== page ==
Mentions: Work from our laboratory and others has previously shown that fascin contributes to invasion of human cancer cells (Li et al., 2010, Hashimoto et al., 2007, Schoumacher et al., 2010). We confirmed that KD of fascin leads to significantly reduced invasion of MDA MB 231 cells through 3D collagen gels, an effect that was restored upon re-expression of small hairpin RNA (shRNA)-resistant GFP-fascin (Figures 4A and S4A). Previous reports have suggested that this pro-invasive effect is due to fascin-dependent stabilization of filopodia and possibly invadopodia. However, a number of recent studies have shown that nuclear deformation and movement in tumor cells are required to enable efficient cell navigation through changing ECM environments (Davidson et al., 2014, Zwerger et al., 2011, Wolf et al., 2013). We therefore reasoned that our discovery of fascin-dependent nuclear movement could represent a new way for fascin to control cell invasion independently of F-actin bundling. To explore this further, we examined the morphology and volume of nuclei of control or fascin KD cells in stiff 2D surfaces and embedded in 3D collagen. Quantification revealed that in 3D matrices, but not on 2D surfaces, nuclear volume was significantly reduced in fascin-depleted cells, and that this was restored in cells rescued with shRNA-resistant GFP-fascin (Figures 4B–4D) suggesting that fascin is required to maintain nuclear architecture in 3D environments. Acto-myosin force generation and transmission are required to induce nuclear shape change in a range of migrating cells (Lammermann et al., 2008, Wolf et al., 2013), but intrinsic nuclear mechanical properties can modify cell responses to force, acting as a limiting factor of nuclear deformability and, thus, migration (Harada et al., 2014, Davidson et al., 2014). To determine whether fascin loss correlated with altered nuclear stiffness, we used atomic force microscopy (AFM). To avoid overall contribution from cytoplasmic dorsal actin fibers to nuclear stiffness, we averaged several local measurements performed with a quadratic pyramidal-tipped cantilever per nuclei instead of a broader spherical tip (Figures S4B–S4D, see Experimental Procedures). In MDA MB 231 cells plated on a rigid surface, KD of fascin did not change nuclear stiffness (Figure 4E). Spatial confinement on 2D matrices is known to modulate nuclear size and volume, but the contribution of the LINC complex and microfilaments to this process remain unclear at present (Khatau et al., 2009, Li et al., 2015). Our results show that fascin KD only affects nuclear volume in cells embedded in 3D matrices and indicates that fascin contributes to nuclear deformation under conditions of 3D spatial confinement. This suggests that fascin plays a role in the transduction of mechanical forces to nesprin-2 and NE without affecting bulk mechanical properties, and that this plays a more profound role in 3D environments.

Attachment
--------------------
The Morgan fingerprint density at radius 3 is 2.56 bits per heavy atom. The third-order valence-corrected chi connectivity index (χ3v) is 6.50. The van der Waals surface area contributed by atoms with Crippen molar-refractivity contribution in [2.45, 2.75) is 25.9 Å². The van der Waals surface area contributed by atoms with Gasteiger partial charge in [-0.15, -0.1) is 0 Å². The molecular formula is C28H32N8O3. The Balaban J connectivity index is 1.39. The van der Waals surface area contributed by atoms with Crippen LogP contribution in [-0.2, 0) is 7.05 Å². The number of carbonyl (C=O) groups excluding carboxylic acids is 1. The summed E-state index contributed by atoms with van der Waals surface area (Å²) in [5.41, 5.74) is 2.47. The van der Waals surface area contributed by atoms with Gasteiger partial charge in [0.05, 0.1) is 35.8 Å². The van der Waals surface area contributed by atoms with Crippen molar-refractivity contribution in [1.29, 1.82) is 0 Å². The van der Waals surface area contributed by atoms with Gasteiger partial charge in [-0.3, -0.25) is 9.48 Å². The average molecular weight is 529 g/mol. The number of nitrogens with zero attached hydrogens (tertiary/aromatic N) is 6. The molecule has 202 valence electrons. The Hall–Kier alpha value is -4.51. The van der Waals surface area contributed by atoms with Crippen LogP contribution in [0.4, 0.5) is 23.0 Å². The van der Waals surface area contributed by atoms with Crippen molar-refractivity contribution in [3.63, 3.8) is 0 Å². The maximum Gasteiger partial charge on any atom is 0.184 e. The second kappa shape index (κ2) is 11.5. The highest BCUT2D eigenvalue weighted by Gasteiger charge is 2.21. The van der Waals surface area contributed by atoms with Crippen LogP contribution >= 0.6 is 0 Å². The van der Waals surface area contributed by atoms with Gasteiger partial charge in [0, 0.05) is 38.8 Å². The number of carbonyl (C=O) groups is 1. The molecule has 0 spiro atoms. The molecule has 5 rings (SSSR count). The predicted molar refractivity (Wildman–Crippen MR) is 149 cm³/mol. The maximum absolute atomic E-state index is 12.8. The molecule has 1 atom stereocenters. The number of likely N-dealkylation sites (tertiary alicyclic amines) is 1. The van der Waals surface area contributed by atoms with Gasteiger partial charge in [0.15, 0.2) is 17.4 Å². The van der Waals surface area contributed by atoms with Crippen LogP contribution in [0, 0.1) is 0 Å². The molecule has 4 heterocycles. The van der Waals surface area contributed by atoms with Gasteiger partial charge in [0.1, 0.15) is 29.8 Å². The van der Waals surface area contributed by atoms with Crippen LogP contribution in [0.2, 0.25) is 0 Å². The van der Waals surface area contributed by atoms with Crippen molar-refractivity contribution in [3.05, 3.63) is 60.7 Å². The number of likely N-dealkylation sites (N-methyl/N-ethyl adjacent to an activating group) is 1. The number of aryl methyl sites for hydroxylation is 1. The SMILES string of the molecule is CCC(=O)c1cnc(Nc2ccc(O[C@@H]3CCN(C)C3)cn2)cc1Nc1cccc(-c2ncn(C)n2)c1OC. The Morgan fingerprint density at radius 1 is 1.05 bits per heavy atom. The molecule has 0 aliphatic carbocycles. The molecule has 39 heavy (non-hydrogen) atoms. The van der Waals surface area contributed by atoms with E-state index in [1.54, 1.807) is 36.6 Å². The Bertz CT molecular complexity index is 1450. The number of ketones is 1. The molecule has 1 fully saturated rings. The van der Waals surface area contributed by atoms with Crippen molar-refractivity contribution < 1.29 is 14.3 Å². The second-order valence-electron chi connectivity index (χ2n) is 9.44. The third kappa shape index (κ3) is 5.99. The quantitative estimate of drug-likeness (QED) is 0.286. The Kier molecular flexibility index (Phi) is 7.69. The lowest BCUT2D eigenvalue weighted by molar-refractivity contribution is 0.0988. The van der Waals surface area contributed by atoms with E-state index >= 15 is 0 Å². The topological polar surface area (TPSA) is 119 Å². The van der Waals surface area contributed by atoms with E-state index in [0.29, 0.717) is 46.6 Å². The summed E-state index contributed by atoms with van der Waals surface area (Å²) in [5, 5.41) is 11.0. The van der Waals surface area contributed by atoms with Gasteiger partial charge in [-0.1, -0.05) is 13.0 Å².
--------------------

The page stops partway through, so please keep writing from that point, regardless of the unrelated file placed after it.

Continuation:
Fascin Regulates Nuclear Movement and Deformation in Migrating Cells